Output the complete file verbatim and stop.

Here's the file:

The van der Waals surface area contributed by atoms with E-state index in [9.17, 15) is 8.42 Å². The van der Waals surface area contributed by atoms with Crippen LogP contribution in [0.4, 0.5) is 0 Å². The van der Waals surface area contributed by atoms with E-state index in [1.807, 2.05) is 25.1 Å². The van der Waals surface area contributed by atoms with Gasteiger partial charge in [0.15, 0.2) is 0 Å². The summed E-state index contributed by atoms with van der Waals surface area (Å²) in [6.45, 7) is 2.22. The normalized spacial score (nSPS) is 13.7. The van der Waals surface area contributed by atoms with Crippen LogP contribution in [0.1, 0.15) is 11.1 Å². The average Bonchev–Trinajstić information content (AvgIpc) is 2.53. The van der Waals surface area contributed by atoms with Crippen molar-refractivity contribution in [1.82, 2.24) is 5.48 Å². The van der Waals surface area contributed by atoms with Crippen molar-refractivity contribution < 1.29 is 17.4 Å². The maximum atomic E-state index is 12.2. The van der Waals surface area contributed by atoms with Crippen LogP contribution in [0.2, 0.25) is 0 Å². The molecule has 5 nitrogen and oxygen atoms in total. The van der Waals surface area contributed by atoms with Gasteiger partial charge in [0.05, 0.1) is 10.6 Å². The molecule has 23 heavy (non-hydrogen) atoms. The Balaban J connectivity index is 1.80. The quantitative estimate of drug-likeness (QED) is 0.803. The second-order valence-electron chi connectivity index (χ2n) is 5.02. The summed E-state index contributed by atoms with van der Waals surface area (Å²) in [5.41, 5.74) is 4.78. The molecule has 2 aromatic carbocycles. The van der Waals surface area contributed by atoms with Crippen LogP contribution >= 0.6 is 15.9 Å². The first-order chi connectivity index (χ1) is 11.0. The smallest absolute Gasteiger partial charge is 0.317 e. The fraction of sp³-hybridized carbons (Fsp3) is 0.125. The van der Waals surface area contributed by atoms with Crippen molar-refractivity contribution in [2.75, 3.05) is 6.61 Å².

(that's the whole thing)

The van der Waals surface area contributed by atoms with E-state index in [9.17, 15) is 8.42 Å². The van der Waals surface area contributed by atoms with Crippen LogP contribution in [0.4, 0.5) is 0 Å². The van der Waals surface area contributed by atoms with E-state index in [1.807, 2.05) is 25.1 Å². The van der Waals surface area contributed by atoms with Gasteiger partial charge in [0.15, 0.2) is 0 Å². The summed E-state index contributed by atoms with van der Waals surface area (Å²) in [6.45, 7) is 2.22. The normalized spacial score (nSPS) is 13.7. The van der Waals surface area contributed by atoms with Crippen LogP contribution in [0.1, 0.15) is 11.1 Å². The average Bonchev–Trinajstić information content (AvgIpc) is 2.53. The van der Waals surface area contributed by atoms with Crippen molar-refractivity contribution in [1.82, 2.24) is 5.48 Å². The van der Waals surface area contributed by atoms with Crippen molar-refractivity contribution < 1.29 is 17.4 Å². The maximum atomic E-state index is 12.2. The van der Waals surface area contributed by atoms with Crippen LogP contribution in [0.2, 0.25) is 0 Å². The molecule has 5 nitrogen and oxygen atoms in total. The van der Waals surface area contributed by atoms with Gasteiger partial charge in [0.05, 0.1) is 10.6 Å². The molecule has 23 heavy (non-hydrogen) atoms. The Balaban J connectivity index is 1.80. The quantitative estimate of drug-likeness (QED) is 0.803. The second-order valence-electron chi connectivity index (χ2n) is 5.02. The summed E-state index contributed by atoms with van der Waals surface area (Å²) in [5.41, 5.74) is 4.78. The molecule has 2 aromatic carbocycles. The van der Waals surface area contributed by atoms with Crippen LogP contribution >= 0.6 is 15.9 Å². The first-order chi connectivity index (χ1) is 11.0. The smallest absolute Gasteiger partial charge is 0.317 e. The fraction of sp³-hybridized carbons (Fsp3) is 0.125. The van der Waals surface area contributed by atoms with Crippen molar-refractivity contribution in [2.75, 3.05) is 6.61 Å².